NEW YORK — Boutique audio post production company Heard City (http://heardcity.com) has expand its capabilities with the addition of virtual reality audio services. Heard City is one of the first audio post companies creating sound for this emerging format.
“More now than ever, virtual reality and 3D are becoming important tools for brands looking to connect with consumers, and audio is such a critical part of the experience,” says Gloria Pitagorsky, partner at Heard City. “We’re currently creating soundtracks for different VR projects for clients and are excited to be playing in this field.”
Heard City’s latest VR project was for Gatorade, in partnership with The Mill and HenryBoy. (Read more about HenryBoy's sound design
on the project).
“Early exploration in VR only used stereo audio mixes, however, by adding 3D mixing to VR projects, we are heightening the user’s experience and bringing storytelling to new levels,” says Cory Melious, mixer/sound designer at Heard City. “We’re dedicated to creating the best possible sonic landscape for our clients, and by adding 3D mixing to our repertoire, we can help brands breathe more excitement into their projects. We're very excited to be on the cutting edge of this rapidly changing form of storytelling.”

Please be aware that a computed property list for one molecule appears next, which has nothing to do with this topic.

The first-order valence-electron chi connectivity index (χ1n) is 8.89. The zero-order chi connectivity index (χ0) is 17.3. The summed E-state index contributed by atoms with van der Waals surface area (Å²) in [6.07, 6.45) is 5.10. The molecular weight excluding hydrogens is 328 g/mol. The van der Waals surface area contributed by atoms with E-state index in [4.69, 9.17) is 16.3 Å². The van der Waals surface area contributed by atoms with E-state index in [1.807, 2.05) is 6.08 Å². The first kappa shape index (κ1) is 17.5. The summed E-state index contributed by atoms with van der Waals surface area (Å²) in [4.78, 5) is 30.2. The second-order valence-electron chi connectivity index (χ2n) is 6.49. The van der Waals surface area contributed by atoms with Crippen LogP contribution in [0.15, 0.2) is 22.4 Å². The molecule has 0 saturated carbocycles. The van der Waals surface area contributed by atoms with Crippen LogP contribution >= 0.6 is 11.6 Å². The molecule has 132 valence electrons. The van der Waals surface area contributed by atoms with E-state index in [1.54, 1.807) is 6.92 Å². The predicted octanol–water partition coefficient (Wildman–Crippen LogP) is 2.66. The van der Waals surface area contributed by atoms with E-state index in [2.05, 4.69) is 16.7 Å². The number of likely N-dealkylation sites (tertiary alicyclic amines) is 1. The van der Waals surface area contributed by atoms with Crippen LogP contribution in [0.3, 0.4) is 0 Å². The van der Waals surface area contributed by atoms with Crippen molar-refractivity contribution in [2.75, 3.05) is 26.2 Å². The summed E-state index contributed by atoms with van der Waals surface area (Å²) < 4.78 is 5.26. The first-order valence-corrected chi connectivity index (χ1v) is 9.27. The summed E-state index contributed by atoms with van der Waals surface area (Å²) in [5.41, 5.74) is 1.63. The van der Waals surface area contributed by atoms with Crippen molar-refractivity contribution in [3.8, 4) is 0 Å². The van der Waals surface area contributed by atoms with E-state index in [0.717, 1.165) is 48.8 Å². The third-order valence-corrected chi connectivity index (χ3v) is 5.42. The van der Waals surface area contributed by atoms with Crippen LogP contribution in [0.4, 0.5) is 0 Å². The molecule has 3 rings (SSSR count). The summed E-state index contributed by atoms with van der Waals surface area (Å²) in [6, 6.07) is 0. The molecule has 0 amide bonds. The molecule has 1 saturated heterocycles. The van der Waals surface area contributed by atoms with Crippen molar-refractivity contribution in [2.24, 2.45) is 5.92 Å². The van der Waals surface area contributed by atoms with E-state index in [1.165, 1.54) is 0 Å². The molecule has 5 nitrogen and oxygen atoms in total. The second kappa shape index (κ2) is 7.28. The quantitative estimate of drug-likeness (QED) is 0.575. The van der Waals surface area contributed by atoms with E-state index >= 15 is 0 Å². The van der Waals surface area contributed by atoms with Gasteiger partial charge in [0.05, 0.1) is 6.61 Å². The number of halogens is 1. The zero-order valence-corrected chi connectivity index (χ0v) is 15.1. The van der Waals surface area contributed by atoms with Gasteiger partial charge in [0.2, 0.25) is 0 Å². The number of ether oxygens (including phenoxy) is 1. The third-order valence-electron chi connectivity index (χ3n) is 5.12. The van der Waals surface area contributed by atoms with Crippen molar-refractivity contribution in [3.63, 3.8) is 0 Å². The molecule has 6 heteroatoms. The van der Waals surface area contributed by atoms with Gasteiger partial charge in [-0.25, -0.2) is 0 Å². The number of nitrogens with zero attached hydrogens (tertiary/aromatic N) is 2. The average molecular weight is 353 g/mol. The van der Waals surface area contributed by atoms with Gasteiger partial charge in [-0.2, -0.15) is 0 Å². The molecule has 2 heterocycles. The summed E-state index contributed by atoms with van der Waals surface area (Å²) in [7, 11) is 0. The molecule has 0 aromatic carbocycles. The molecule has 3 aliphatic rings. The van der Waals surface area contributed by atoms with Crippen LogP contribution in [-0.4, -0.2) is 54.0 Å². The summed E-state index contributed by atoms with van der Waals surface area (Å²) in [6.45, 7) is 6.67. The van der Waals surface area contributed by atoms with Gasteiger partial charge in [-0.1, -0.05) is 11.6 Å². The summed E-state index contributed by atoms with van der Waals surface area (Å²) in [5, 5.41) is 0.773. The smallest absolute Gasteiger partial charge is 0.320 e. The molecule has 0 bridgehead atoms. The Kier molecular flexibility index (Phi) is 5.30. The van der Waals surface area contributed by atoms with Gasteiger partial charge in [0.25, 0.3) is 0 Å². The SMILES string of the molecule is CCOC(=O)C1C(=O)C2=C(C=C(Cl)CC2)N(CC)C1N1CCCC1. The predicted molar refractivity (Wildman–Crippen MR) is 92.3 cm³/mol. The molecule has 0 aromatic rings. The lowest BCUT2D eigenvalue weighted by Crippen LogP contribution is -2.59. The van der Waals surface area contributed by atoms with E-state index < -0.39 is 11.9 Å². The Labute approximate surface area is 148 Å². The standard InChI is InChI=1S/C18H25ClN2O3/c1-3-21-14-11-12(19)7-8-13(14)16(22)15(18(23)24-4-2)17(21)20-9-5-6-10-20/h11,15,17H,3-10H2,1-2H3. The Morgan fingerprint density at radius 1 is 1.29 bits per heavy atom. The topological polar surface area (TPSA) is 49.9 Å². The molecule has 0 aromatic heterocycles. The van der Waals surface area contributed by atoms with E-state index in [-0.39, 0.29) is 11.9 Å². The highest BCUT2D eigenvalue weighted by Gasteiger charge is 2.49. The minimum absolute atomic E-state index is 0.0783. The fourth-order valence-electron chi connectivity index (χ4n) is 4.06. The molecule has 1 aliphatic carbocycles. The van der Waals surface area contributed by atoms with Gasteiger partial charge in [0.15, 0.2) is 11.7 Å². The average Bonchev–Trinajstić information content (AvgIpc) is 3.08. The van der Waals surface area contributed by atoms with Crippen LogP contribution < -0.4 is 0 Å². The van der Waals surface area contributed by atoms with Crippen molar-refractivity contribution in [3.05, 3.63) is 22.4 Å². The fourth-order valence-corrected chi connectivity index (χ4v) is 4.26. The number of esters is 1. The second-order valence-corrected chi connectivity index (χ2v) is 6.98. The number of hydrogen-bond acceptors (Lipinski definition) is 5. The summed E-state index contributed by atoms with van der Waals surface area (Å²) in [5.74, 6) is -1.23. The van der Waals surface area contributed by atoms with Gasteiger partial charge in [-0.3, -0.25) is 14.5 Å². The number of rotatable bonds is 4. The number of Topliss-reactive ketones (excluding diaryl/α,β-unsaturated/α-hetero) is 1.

Heard City also partnered with director David Mullett for his first abstract, psychedelic virtual reality work, A Flash of Color, for the color-themed art program “Spectrum” at the Chart Art Fair in Copenhagen, Denmark. Based around an iconic hypnosis script, the immersive journey is abstract and minimal, and allows viewers to see color in the world in a heightened, vivid manner.
The team is also experimenting in VR with Barton F. Graf 9000, led by mixer and sound designer, Evan Mangiamele. Josh Morse, head of integrated production for Barton F. Graf 9000, says, “Heard City is behind almost everything we do at Barton from an audio perspective, so when it came time to experiment in VR, they were a crucial partner in the early stages of creative development with testing and R&D. VR is a new kind of storytelling, so that testing and trust was invaluable to the process, and they've been working closely with our team as we explore the best way to tell stories for this medium. As a storyteller in VR, you lose control of the camera as a means of communication in the way you might use it in a traditional linear narrative. So, we found that great sound design and mix are key tools to provide the audience with cues to follow the narrative and understand the whole story.”